March 20, 2019 / 10:00 PM / in a month

CANADA FX DEBT-C$ strengthens as oil rises, dovish Fed pressures greenback

 (Adds details on activity and updates prices)
    * Loonie rises 0.2 percent against the U.S. dollar
    * Price of U.S. oil climbs 1.4 percent
    * Canada's 10-year yield hits 21-month low at 1.667 percent

    By Fergal Smith
    TORONTO, March 20 (Reuters) - The Canadian dollar
strengthened against its U.S. counterpart on Wednesday as oil
prices rose and the greenback was pressured by a more
dovish-than-expected interest rate announcement from the Federal
Reserve.
    The Fed brought its three-year drive to tighten monetary
policy to an abrupt end, abandoning projections for any interest
rate hikes this year amid signs of an economic slowdown, and
saying it would halt the steady decline of its balance sheet in
September.             
    The U.S. dollar        hit its lowest level in more than six
weeks against a basket of major currencies.                 
    The price of oil, one of Canada's major exports, was boosted
by U.S. government data that showed tightening domestic oil
supplies. U.S. crude oil futures        settled 1.4 percent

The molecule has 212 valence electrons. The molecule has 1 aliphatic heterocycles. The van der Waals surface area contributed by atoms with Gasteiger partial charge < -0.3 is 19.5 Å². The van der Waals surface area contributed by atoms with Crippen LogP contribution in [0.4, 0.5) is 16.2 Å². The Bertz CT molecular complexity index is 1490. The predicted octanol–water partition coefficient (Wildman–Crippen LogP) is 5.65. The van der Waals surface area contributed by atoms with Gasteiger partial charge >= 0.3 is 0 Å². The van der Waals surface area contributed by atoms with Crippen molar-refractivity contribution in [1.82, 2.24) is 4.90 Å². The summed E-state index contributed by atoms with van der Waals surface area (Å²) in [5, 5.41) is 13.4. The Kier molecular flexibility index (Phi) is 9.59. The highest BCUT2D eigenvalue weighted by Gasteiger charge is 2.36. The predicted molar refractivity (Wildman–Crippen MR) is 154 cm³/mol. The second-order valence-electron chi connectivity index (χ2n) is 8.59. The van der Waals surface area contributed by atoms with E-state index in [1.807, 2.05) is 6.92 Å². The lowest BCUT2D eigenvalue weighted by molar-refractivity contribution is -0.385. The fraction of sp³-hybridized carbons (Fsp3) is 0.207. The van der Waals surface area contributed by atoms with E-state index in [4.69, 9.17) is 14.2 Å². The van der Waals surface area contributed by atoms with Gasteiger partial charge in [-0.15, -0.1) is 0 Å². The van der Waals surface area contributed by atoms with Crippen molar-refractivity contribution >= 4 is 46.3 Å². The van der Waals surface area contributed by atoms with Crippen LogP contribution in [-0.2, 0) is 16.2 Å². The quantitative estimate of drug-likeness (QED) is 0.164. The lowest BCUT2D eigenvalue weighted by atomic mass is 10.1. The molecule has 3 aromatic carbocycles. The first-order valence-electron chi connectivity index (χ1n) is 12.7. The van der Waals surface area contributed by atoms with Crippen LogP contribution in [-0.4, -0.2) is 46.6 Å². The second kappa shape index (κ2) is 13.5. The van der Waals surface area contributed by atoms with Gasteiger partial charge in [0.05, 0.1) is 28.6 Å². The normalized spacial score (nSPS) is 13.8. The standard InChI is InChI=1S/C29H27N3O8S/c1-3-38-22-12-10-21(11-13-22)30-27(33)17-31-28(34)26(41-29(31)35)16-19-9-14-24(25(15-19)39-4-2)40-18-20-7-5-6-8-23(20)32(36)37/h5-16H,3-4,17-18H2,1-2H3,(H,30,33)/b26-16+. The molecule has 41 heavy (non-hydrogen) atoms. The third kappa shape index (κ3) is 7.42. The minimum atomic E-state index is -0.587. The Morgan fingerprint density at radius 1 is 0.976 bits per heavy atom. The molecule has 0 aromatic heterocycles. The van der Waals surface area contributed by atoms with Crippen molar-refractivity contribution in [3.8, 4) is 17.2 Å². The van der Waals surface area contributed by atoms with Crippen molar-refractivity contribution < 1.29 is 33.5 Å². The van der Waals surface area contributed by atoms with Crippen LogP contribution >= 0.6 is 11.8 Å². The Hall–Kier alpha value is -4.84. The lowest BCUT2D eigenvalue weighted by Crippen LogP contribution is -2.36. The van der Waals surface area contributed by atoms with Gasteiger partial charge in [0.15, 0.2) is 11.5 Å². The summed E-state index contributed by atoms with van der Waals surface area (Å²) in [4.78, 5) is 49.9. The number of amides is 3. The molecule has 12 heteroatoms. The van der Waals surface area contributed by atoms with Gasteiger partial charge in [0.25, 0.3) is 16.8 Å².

higher at $59.83 a barrel.                 
    At 5 p.m. (2100 GMT), the Canadian dollar          was
trading 0.2 percent higher at 1.3304 to the greenback, or 75.17
U.S. cents. The currency traded in a range of 1.3258 to 1.3347. 
    The modest gain for the loonie came one day after Canadian
Prime Minister Justin Trudeau's government lavished new spending
on middle-class voters in its budget on Tuesday as it forecast a
bigger fiscal deficit of C$19.8 billion in 2019-20.             
    The budget contained spending measures that could lift gross
domestic product by 0.2 percent this year, which is "not enough
to move the dial on Bank of Canada policy," Sal Guatieri, a
senior economist at BMO Capital Markets, said in a note.
    The market has shifted from expecting further rate hikes
from the Bank of Canada, which has tightened by 125 basis points
since July 2017, to seeing potential for a rate cut as data
showed a slowdown in the country's economy.           
    Canada said on Tuesday it would issue nearly 20 percent more
bonds in the coming fiscal year to help the Liberal government
fund its spending programs.             
    Canadian government bond prices were higher across the yield
curve on Wednesday in sympathy with U.S. Treasuries. The
two-year            rose 8.5 Canadian cents to yield 1.602
percent and the 10-year             climbed 53 Canadian cents to
yield 1.667 percent, its lowest since June 2017.             
    Canada's inflation report for February and January retail
sales data are due on Friday.

 (Reporting by Fergal Smith; Editing by Peter Cooney)
  
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